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Bonding with adhesives

Photos courtesy ITW Plexus

Photos courtesy ITW Plexus

By Krys Wesselink
Adhesive-based bonding offers some distinctive sign-fabrication advantages that are not possible with mechanical fasteners. A well-planned adhesive application can enhance a sign’s outdoor durability, making it more watertight, airtight and impact-resistant, while also offering the opportunity for design enhancements, including the joining of dissimilar materials, unique shapes and smooth lines free of screws, rivets, clips or other fasteners. Indeed, most sign shops today use adhesive bonding for at least some of their projects.

Chemical bonds allow lighter materials to perform at higher levels, reducing both weight and cost. Shops can assemble signs less expensively, but charge a premium price for a higher-quality end product that also reduces the subsequent need for on-site repairs.

It may seem difficult at first to visualize how an adhesive bond could possibly provide superior resistance to impact and environmental forces when compared to a mechanically fixed part. Many products, however, depend on chemical bonds for this very reason, including those in the automotive industry.

Making the right choice
Adhesive selection for sign fabrication is often made at the last minute, unfortunately, with a prevailing sentiment along the lines of “we’ll just glue it,” only to find the devil is in the details and finding the appropriate product is not as easy as originally thought. To take full advantage of this technology, a bonding application should instead be determined as part of the planning process well ahead of time.

There are several issues to consider in terms of both the bonding process and the performance of the finished sign. While the number of possible combinations of substrates, production processes and client requirements is nearly infinite, the number of adhesive types is not.

Adhesives can join dissimilar materials, such as bonding polycarbonate resin thermoplastics to extruded aluminum.

Adhesives can join dissimilar materials, such as bonding polycarbonate resin thermoplastics to extruded aluminum.

So, broadly speaking, the following questions need to be answered before selecting an adhesive for a sign:

  • Which materials are being used and how will they fit together?
  • How will the sign be built (e.g. working vertically or laying flat) and how much time is there for the fabrication process?
  • Will the sign be installed indoors or outdoors?
  • What environmental factors will affect the sign?
  • How much stress will it need to withstand and for how long?
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Taken together, such variables as substrate materials, workflow and long-term performance may seem to conflict with each other. Achieving the right mix can be like a jigsaw puzzle, but with forethought and expert advice, what initially seems complicated will come into clearer focus.

As mentioned, adhesive bonding offers options that other methods do not. Welding, for example, cannot combine two different metals. A chemical bond, on the other hand, can be achieved not only between two different metals, but also in combinations of materials like plastics, glass and wood, in a far simpler and broader way, allowing for more creative designs.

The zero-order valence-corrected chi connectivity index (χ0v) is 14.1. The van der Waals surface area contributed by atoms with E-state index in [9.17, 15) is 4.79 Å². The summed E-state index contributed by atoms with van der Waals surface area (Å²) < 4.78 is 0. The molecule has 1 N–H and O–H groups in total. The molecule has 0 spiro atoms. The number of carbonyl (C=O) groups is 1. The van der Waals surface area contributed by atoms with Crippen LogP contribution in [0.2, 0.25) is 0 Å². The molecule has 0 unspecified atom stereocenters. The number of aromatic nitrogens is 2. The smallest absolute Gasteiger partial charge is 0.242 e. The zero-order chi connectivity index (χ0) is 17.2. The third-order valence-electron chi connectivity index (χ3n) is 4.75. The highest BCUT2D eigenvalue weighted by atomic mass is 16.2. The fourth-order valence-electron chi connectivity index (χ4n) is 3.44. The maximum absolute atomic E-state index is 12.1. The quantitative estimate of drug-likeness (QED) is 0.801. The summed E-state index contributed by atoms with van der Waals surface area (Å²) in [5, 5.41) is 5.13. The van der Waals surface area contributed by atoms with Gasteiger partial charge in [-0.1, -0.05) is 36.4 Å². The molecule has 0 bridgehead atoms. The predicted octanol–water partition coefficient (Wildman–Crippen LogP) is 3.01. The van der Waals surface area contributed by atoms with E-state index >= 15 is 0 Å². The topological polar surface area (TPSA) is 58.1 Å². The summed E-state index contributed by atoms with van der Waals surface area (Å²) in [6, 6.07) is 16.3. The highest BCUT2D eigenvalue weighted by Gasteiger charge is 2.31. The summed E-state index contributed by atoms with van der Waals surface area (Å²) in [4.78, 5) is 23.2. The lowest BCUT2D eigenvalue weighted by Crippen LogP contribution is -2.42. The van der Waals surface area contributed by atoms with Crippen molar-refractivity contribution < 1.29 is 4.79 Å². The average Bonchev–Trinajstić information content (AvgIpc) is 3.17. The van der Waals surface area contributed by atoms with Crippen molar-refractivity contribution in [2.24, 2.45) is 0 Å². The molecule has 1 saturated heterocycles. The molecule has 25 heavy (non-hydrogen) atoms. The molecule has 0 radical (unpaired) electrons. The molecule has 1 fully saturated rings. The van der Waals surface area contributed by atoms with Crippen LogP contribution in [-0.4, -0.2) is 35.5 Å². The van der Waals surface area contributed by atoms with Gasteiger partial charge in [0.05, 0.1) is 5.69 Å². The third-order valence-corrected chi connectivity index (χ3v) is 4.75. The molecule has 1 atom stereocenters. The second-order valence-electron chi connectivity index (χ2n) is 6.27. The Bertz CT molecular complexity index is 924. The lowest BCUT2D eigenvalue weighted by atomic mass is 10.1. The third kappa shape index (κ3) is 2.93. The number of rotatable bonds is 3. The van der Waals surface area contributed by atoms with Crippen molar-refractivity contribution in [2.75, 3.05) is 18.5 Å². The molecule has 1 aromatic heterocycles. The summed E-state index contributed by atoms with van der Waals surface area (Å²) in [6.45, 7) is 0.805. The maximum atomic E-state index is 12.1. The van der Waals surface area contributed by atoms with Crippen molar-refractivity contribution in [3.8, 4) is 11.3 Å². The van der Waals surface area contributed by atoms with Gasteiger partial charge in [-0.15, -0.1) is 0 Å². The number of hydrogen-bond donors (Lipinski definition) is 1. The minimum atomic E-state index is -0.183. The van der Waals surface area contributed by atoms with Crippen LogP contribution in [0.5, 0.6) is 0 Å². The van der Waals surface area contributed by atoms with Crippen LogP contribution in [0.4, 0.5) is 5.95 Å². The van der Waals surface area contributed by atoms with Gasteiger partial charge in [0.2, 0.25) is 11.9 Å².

Compared to welding, chemical bonding eliminates the worry of distorting sign substrates with heat. It also provides insulation against galvanic corrosion. Glass, in particular, would be very challenging to incorporate into sign designs without adhesives, as would any two materials with significantly different thermal expansion and contraction properties, flexibility or other physical properties.

It is important to choose the right adhesive for the materials being bonded.

It is important to choose the right adhesive for the materials being bonded.

Time and temperature
In bonding applications, two ‘countdowns’ begin as soon as the adhesives are applied or their components are mixed.

The first counts down the curing process. The second counts down ‘open’ or ‘working’ time, during which the operator can lay down the beads of adhesive and work with them, marrying the two surfaces together. After this working time ends, it will be too late to guarantee adequate adhesion between the first and second surface.

So, it is important to select an adhesive whose capabilities match the sign fabrication workflow, based on how much time the operator needs to assemble the parts and then can wait before moving them again.

Fortunately, there is usually no need to wait for full cure. Instead, it is likely sufficient to wait for ‘fixture time,’ when the bond has achieved a fair percentage of final cure strength.

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Besides time, temperature is another important consideration when fabricating a sign, especially if the work processes are being handled outdoors. Ambient temperature affects all chemical reactions—heat speeds them up, while cold slows them down. So, adhesives must be applied within their specific temperature guidelines.

Ambient temperature is not the only concern in this respect. Adhesives also need to be stored at stable temperatures to ensure they remain usable, as do the corresponding sign substrates. Cold substrates can act as heat sinks and tend to develop a thin film of condensation that can prevent good adhesion.